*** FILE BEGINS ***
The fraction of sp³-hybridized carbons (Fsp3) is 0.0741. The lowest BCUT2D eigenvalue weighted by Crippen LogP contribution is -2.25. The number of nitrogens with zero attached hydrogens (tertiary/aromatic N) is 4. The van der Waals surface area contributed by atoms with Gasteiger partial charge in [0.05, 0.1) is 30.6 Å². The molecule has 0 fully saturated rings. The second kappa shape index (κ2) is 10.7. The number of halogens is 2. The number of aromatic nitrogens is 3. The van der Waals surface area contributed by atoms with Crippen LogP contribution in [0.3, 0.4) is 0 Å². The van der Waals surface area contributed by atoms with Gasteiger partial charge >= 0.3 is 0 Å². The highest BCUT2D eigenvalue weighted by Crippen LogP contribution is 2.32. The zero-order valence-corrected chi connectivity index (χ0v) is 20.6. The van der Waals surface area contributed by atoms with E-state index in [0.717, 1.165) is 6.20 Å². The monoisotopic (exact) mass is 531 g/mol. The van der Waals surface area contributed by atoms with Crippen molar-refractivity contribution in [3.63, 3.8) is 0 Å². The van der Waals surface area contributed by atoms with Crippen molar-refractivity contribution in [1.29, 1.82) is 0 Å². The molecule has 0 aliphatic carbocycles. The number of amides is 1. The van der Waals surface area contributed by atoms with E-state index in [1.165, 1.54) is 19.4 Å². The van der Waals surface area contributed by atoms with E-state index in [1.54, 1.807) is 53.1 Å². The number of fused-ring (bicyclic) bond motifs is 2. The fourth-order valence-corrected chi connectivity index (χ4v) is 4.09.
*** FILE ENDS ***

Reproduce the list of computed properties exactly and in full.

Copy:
The fraction of sp³-hybridized carbons (Fsp3) is 0.0741. The lowest BCUT2D eigenvalue weighted by Crippen LogP contribution is -2.25. The number of nitrogens with zero attached hydrogens (tertiary/aromatic N) is 4. The van der Waals surface area contributed by atoms with Gasteiger partial charge in [0.05, 0.1) is 30.6 Å². The molecule has 0 fully saturated rings. The second kappa shape index (κ2) is 10.7. The number of halogens is 2. The number of aromatic nitrogens is 3. The van der Waals surface area contributed by atoms with Crippen LogP contribution in [0.3, 0.4) is 0 Å². The van der Waals surface area contributed by atoms with Gasteiger partial charge >= 0.3 is 0 Å². The highest BCUT2D eigenvalue weighted by Crippen LogP contribution is 2.32. The zero-order valence-corrected chi connectivity index (χ0v) is 20.6. The van der Waals surface area contributed by atoms with E-state index in [0.717, 1.165) is 6.20 Å². The monoisotopic (exact) mass is 531 g/mol. The van der Waals surface area contributed by atoms with Crippen molar-refractivity contribution in [3.63, 3.8) is 0 Å². The van der Waals surface area contributed by atoms with Crippen molar-refractivity contribution in [1.29, 1.82) is 0 Å². The molecule has 0 aliphatic carbocycles. The number of amides is 1. The van der Waals surface area contributed by atoms with E-state index in [1.165, 1.54) is 19.4 Å². The van der Waals surface area contributed by atoms with E-state index in [1.54, 1.807) is 53.1 Å². The number of fused-ring (bicyclic) bond motifs is 2. The fourth-order valence-corrected chi connectivity index (χ4v) is 4.09.